Do Androids Dream of Electric Sheep? by Philip K. Dick
In a relatively dystopian, future version of planet Earth, androids are created to do the crap jobs people don't really feel like doing anymore. Every so often, the misbehave and have to be put down. This is a story of one of those circumstances. This novel is the "inspiration" for Bladerunner, which I suppose means it is tangently based on it. I didn't really care for the film (I know, blasphemy), so I was hoping for something a little different and definitely got it. This book manages to be lighthearted in a heavy way, with both goofy and very serious moments. It's sarcastic without being explicitly so, and as Philip K. Dick likes to roll, it is a good piece of social commentary. I don't think it's as hard-hitting as some of his other books, most of which I prefer over this one. Overall, though, a solid offering and a quick, interesting read.
Score: 3.5 out of 5 stars.
The Girl Who Played with Fire and The Girl Who Kicked the Hornet's Nest by Stieg Larsson
I have to say, I was majorly disappointed by both of these books. I read The Girl with the Dragon Tattoo and really enjoyed it, so I was caught off guard hoping these would be good. The former of these two have nothing to do with the first novel in the trilogy except for the characters. Lisbeth Salander, the our glam-emo protagonist from The Girl with the Dragon Tattoo is back in this novel, richer, and a little more grown up (at least appearance wise). She gets caught up in and then framed for the murder of two individuals reporting on a sex trafficking story, and the shenanigans ensue. We have spies, government cover-ups, patricide, fratricide, the whole shebang. This story starts in the second novel and then picks up immediately in the third. Even with all of this craziness, I was still disappointed.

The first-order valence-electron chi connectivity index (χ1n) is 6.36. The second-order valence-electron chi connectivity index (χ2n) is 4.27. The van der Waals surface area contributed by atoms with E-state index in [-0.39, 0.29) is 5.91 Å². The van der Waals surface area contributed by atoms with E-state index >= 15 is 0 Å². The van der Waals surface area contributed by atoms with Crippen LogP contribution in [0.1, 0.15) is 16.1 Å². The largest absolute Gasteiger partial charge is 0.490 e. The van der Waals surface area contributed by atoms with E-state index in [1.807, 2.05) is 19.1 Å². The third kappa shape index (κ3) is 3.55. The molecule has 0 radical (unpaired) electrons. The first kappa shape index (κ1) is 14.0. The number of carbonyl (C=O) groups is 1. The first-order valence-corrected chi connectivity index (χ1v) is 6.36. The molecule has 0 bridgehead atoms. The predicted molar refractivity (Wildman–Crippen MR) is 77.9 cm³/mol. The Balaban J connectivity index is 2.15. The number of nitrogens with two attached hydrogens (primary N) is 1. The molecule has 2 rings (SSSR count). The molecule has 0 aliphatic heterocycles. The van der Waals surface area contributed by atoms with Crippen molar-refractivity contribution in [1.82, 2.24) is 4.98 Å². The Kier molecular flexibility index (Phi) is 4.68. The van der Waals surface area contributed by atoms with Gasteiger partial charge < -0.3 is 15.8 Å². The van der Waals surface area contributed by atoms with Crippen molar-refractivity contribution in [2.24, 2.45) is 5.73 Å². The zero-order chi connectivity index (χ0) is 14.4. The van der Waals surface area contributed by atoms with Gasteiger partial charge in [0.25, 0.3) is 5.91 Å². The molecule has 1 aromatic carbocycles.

Both of these books, but moreso the last of the trilogy, are unnecessarily long and filled with details which add absolutely nothing to the progression of the plot or the building of the characters. The Girl Who Played with Fire is at least one-hundred pages too long (and probably two-hundred) and The Girl Who Kicked the Hornet's Nest seems to exist solely as a disjointed five-hundred page effort to tie up all the loose ends put forth in its predecessor. Character after character are introduced, few of which inspire enough emotion to be either likable or unlikable.
This trilogy got progressively worse as it went on, so if you've read The Girl with the Dragon Tattoo, in my opinion, you're probably best off stopping there and pretending it's not part of a trilogy.
The Girl Who Played with Fire: 3 out of 5 stars
The Girl Who Kicked the Hornet's Nest: 2.5 out of 5 stars
I'm reading Carter Beats the Devil by Glen David Gold currently, and crazy schedule pending, I should have it done by this weekend. See you soon!